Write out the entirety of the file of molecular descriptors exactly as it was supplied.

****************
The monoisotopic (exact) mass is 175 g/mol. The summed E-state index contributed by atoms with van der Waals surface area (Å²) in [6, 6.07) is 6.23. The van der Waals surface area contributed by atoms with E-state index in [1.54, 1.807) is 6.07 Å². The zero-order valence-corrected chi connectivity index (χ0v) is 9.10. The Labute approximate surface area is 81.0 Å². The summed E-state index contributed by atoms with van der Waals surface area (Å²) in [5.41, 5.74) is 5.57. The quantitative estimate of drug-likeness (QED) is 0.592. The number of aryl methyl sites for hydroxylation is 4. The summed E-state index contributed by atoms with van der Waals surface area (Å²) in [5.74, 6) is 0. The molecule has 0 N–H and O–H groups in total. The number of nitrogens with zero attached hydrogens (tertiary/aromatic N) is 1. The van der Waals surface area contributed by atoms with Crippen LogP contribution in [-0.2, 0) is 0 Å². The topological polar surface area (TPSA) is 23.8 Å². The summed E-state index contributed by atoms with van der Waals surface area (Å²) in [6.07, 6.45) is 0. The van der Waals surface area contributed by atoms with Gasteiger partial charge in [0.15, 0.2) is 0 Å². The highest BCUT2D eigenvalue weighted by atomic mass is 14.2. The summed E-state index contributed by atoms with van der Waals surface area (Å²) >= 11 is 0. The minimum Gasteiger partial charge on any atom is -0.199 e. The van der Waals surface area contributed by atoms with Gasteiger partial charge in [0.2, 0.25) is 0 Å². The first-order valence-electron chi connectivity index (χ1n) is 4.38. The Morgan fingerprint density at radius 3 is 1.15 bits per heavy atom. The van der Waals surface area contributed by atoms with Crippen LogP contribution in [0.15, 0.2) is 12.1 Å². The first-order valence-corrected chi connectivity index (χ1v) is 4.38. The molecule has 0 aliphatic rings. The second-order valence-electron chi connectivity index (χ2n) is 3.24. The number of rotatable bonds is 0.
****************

The monoisotopic (exact) mass is 175 g/mol. The summed E-state index contributed by atoms with van der Waals surface area (Å²) in [6, 6.07) is 6.23. The van der Waals surface area contributed by atoms with E-state index in [1.54, 1.807) is 6.07 Å². The zero-order valence-corrected chi connectivity index (χ0v) is 9.10. The Labute approximate surface area is 81.0 Å². The summed E-state index contributed by atoms with van der Waals surface area (Å²) in [5.41, 5.74) is 5.57. The quantitative estimate of drug-likeness (QED) is 0.592. The number of aryl methyl sites for hydroxylation is 4. The summed E-state index contributed by atoms with van der Waals surface area (Å²) in [5.74, 6) is 0. The molecule has 0 N–H and O–H groups in total. The number of nitrogens with zero attached hydrogens (tertiary/aromatic N) is 1. The van der Waals surface area contributed by atoms with Crippen LogP contribution in [-0.2, 0) is 0 Å². The topological polar surface area (TPSA) is 23.8 Å². The summed E-state index contributed by atoms with van der Waals surface area (Å²) in [6.07, 6.45) is 0. The van der Waals surface area contributed by atoms with Gasteiger partial charge in [0.15, 0.2) is 0 Å². The highest BCUT2D eigenvalue weighted by atomic mass is 14.2. The summed E-state index contributed by atoms with van der Waals surface area (Å²) >= 11 is 0. The minimum Gasteiger partial charge on any atom is -0.199 e. The van der Waals surface area contributed by atoms with Gasteiger partial charge in [0.2, 0.25) is 0 Å². The first-order valence-electron chi connectivity index (χ1n) is 4.38. The Morgan fingerprint density at radius 3 is 1.15 bits per heavy atom. The van der Waals surface area contributed by atoms with Crippen LogP contribution in [0.15, 0.2) is 12.1 Å². The first-order valence-corrected chi connectivity index (χ1v) is 4.38. The molecule has 0 aliphatic rings. The second-order valence-electron chi connectivity index (χ2n) is 3.24. The number of rotatable bonds is 0.